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Being a Stepmom: 5 Things I've Learned Along the Way

Updated on April 1, 2017

A Little Background

I started this journey a year ago, almost exactly one year ago today. Before I became a step-mom, life was pretty relaxed.

I have two biological children. One daughter, who is now a teenager and has been pretty independent. I have one son, who spends about half of his time with his father. Then there was me. That was my life for years before I met my boyfriend.

It was chill. If I didn't want to cook dinner, one frozen pizza would do. The house was hardly ever a mess, and it really only needed to be cleaned once a day. I never assigned chores because we cleaned everything together. We were more than just a family, we were a team.

But Then I Met Someone Special...

Then, I met my now boyfriend. When I found out he had more than a couple of kids (five to be exact) I wasn't phased. I used to work in a daycare and help care for fourteen two years olds at a time. How hard could seven kids be? Looking back, I understand that was completely ridiculous, but I had never been a step-mom before, and it made sense at the time.

I met the kids, and they were pretty cool. My daughter got along with a couple of them, but there will always be children that don't get along.

As the relationship moved along, we talked about moving in together. It was fast, but we couldn't stand the thought of not living together. So, we found a house, and my little team grew pretty quick.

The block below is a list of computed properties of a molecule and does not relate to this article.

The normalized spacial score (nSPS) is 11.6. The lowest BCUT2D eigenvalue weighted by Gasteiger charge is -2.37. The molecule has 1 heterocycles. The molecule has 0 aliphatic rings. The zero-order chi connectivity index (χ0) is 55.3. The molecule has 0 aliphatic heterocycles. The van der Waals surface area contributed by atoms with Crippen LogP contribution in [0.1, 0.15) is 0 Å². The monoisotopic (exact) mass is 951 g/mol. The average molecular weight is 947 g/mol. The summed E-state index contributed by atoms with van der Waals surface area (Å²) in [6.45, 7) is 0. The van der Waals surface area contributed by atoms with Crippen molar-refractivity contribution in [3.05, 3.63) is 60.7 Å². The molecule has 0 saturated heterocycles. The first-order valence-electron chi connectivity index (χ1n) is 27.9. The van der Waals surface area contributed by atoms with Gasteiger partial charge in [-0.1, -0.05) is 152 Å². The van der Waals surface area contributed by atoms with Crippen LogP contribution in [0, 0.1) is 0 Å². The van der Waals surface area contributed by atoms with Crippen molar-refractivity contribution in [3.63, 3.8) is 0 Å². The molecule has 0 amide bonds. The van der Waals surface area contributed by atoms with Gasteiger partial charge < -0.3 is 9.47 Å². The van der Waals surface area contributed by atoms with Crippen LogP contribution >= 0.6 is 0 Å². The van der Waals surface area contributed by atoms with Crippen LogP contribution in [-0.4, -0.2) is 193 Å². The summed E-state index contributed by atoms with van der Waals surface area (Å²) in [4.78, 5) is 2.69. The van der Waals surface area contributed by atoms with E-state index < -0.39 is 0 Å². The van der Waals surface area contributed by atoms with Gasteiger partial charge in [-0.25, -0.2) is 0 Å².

You're going to need to relax if you can relate to that subtitle

And Then It Was Hell For A Little Bit

At first, there was a honeymoon phase, but that quickly ended and I got a reality check. I thought that our families would perfectly blend. I thought we would all get along great like we did on the weekends, but we didn't.

My daughter hated sharing a home with so many people. (Right now, two of his kids live with us full time, bringing the household total from 3 to six.) The kids argued. We couldn't have family cleaning time without someone arguing over dishes.

Deep down, we all had a problem with all of us living together at first. His kids had to move to a new city and switch schools. I had more stress to deal with than ever before. For awhile, it felt like life was falling apart.

A year later, all of the children have pushed together air mattresses and couch cushions to form a giant bed in the middle of the living room floor. I find myself smiling when I know the children we get on the weekends are coming over, and I can't wait to see the baby (she's three now) and get her adorable baby hugs.

At one point, I used to think about what my life was like before i threw myself into the step-mom role, and I would miss it. Now, when I look back, I can't stand the thought of not having my boyfriend and our amazing children in my life.